That section segues into one on "paternity fraud," featuring what to an unsympathetic observer might be inclined to describes as some fairly blatant woman-hating with a generous mixture of white racist contempt for black women in particular. But Jaye would probably write such an interpretation off as an unwillingness to listen on the part of Mean Libruls influenced by deceptive feminist propaganda.

Don't miss the segment featuring, Karen Straughan, a strangely androgynous "Honey Badger" (female supporter of the MRM) at 1:23:00 who makes an obviously confused defense of the Boko Haram terrorist group kidnapping girls. She repeatedly says that "they" wanted attention, but "they" for her seems to be a vague mixture of feminists, terrorists, Muslims, Nigerians and black people. People who have listened to Republicans complain about people who "just want attention" will detect a familiar sound in her comments. She also describes Boko Haram as "chivalrous." (?!?)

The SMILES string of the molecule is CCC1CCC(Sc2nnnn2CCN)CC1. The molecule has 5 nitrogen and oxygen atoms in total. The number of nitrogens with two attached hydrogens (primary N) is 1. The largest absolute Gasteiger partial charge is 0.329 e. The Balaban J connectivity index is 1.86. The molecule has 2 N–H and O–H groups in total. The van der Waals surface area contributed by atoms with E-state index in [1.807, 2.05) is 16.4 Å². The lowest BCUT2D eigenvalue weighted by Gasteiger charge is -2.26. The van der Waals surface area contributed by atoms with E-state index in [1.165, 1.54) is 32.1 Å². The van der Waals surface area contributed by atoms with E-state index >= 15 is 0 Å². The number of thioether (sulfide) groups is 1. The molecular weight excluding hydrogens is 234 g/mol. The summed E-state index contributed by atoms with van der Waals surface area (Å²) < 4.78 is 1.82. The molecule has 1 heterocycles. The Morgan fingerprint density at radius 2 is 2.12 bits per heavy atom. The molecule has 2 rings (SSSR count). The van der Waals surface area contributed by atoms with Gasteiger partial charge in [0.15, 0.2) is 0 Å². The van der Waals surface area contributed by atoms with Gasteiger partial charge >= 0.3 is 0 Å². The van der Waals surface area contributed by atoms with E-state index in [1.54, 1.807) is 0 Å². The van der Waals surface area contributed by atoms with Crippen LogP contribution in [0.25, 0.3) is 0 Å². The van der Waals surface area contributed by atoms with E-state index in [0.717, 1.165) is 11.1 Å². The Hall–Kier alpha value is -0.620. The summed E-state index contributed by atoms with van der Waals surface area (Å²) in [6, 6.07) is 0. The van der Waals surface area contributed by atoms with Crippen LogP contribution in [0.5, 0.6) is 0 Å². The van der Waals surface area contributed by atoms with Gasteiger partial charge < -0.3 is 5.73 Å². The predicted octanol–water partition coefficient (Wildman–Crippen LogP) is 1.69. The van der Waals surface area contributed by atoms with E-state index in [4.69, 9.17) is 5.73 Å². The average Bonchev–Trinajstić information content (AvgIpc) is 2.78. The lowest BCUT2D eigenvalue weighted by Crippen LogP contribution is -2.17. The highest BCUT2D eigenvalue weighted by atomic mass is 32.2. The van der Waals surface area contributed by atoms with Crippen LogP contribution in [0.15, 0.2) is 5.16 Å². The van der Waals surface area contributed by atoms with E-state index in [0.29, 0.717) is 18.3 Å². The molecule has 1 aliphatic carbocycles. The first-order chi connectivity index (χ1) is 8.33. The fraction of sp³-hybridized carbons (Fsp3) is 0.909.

I suspect that among the many people that Jaye reports interviewing for this project, she probably gathered quite a bit of footage from MRAs and Honey Badgers who displayed the kind of garbling narrative that we see in the Straughan segment. Because even though most of her MRM adherents in the film who are experienced spokespeople at least seem to be making a coherently logical (if factually challenged) argument, even they display some fairly obvious signs of dogmatic rigidity.

One of the strangest moments comes near the end, after 1:45:00, when the viewer is apparently meant to believe that infant male circumcision may make it impossible for the circumcised boy to have kids later on. Jaye describes anti-circumcision as a very common position among MRAs. Someone with a little more familiarity with the far right might have wanted to dig into that aspect a bit deeper, given the Jewish ritual of circumcision. You have to pay attention to threads like that when dealing with Radical Right groups.